The Colloidal Silver Blue Guy
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The “Colloidal Silver Blue Man” has been making news lately, after a 57-year-old man revealed on MSNBC that he has been taking the liquid form of silver for nearly 14 years. The news show host, Matt Lauer, did a follow-up broadcast with Paul Karason, the man whose name he has earned by drinking a lot of colloidal sliver every day. In the interview, Lauer treated Karason with the dignity and respect that he deserves, and the audience was able to learn more about the silver and its effects.
Despite the widespread disinformation campaign that accompanied the Blue Man story, it is important to note that the story was not true. The public relations firm that produced the Blue Man story was paid by a pharmaceutical interest. The goal was to scare people away from colloidal silver, and the story portrayed the Blue Boy as a victim of the treatment. In other words, the Blue Guy was not cured by taking colloidal sliver, but instead, his condition was triggered by the substance.
The Blue Man’s condition is a permanent condition, and it is unlikely that colloidal silver was the cause of his death. Although this effect is permanent, it is not likely to be fatal. The CDC has classified it as a cosmetic problem. In fact, argyria is not a health risk, but is considered a cosmetic one. It is unlikely that Karason was suffering from the condition.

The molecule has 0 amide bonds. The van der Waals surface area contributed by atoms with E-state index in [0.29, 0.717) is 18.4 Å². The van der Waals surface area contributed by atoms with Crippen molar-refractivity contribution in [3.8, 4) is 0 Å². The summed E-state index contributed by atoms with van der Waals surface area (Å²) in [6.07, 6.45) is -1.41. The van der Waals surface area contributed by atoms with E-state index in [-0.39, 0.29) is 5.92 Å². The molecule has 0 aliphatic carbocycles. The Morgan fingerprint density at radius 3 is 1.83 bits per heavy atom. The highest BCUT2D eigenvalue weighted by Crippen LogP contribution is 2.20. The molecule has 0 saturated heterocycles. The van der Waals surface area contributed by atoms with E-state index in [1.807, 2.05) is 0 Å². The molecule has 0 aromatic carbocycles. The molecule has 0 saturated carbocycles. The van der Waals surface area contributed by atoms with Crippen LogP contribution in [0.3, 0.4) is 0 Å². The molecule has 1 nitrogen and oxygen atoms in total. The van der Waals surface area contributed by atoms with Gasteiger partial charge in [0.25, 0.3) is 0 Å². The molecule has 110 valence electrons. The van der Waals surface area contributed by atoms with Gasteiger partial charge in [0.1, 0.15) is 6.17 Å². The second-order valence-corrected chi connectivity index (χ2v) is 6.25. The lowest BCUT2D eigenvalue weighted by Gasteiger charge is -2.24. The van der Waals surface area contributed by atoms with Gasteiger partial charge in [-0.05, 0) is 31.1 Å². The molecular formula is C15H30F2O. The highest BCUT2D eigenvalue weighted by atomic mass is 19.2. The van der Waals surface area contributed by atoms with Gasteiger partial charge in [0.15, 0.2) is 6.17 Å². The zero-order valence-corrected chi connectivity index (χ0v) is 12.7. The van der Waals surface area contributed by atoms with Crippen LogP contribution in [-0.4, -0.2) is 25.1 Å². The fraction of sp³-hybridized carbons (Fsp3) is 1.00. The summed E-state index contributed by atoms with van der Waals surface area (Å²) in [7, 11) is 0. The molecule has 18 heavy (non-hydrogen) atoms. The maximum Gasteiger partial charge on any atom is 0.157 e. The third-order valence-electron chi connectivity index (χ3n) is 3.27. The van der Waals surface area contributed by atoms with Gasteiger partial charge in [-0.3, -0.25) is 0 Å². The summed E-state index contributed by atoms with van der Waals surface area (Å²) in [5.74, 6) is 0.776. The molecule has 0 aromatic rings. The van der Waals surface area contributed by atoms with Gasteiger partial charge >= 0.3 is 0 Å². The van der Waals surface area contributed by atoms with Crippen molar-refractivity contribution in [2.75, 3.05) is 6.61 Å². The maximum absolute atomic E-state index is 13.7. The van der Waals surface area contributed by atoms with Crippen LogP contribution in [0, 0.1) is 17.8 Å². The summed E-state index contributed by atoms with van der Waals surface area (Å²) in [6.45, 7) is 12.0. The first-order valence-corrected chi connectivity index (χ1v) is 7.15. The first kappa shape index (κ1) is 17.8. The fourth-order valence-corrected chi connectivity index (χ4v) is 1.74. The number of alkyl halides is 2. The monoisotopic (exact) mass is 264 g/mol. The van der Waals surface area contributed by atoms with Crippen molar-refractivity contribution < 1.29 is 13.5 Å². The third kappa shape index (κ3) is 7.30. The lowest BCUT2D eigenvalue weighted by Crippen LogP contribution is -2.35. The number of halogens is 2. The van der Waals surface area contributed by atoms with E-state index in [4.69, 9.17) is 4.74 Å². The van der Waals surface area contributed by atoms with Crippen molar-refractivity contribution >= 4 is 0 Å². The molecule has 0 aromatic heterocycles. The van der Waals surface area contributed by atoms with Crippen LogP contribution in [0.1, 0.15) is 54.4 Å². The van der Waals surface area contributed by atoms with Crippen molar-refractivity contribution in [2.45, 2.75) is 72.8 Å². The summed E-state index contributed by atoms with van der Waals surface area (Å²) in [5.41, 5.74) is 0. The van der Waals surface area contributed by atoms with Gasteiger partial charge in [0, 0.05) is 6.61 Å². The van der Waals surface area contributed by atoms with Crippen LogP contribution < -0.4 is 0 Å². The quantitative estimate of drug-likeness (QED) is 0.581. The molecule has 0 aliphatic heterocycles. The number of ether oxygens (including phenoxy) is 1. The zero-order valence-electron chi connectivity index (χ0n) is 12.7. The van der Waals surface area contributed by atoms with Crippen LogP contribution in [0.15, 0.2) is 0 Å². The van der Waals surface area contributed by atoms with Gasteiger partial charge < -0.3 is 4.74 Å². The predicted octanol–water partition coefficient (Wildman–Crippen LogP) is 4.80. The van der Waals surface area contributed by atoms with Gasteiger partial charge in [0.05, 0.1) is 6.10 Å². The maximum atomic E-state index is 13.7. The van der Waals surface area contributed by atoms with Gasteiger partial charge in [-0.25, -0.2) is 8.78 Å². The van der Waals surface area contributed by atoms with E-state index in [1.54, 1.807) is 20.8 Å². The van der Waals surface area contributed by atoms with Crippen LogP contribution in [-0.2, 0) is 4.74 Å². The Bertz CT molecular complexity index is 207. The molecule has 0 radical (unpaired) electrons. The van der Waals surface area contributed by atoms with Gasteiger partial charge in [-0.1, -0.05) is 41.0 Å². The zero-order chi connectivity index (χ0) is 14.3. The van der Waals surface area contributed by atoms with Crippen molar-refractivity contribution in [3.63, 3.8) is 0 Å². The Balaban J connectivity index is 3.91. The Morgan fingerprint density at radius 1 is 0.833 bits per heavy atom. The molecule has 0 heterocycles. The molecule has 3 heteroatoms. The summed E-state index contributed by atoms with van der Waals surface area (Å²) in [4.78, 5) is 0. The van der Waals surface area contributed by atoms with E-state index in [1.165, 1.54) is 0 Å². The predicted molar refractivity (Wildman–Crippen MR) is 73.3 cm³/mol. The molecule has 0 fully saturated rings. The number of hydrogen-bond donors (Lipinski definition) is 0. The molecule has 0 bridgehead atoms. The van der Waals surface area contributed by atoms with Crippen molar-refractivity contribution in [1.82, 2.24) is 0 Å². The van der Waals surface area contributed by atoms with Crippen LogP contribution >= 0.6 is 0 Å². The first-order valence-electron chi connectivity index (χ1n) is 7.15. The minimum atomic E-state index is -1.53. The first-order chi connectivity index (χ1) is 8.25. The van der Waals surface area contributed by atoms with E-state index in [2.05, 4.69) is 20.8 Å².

It is unclear whether the colloidal silver blue guy would have died from this condition. However, the treatment may have prevented Karason from having an ulcer, which could have resulted in an esophagus infection. He isn’t going to stop drinking the silver in the hope of losing his skin. In the meantime, the argyria he’s developed will continue to affect him until he loses his job.
The Blue Man story was widely publicized, and it quickly became a major disinformation event for the colloidal silver industry. A public relations firm hired by pharmaceutical interests produced the story and funded the campaign. The purpose of the Blue Man story was to deceive the public about the benefits of colloidal sliver. It claimed that the condition was caused by the colloidal silver, and implied that anyone who used the product would suffer the same fate. It is not a health benefit, but it did help a few people.
Unfortunately, the Blue Man story has been a major disinformation event for colloidal silver. The campaign, which was paid for by a pharmaceutical interest, aimed to scare the public away from the benefits of the substance. The Blue Man’s condition, however, is completely unrelated to the effects of colloidal sulphate. Rather than promoting this product, it merely served to deceive the public.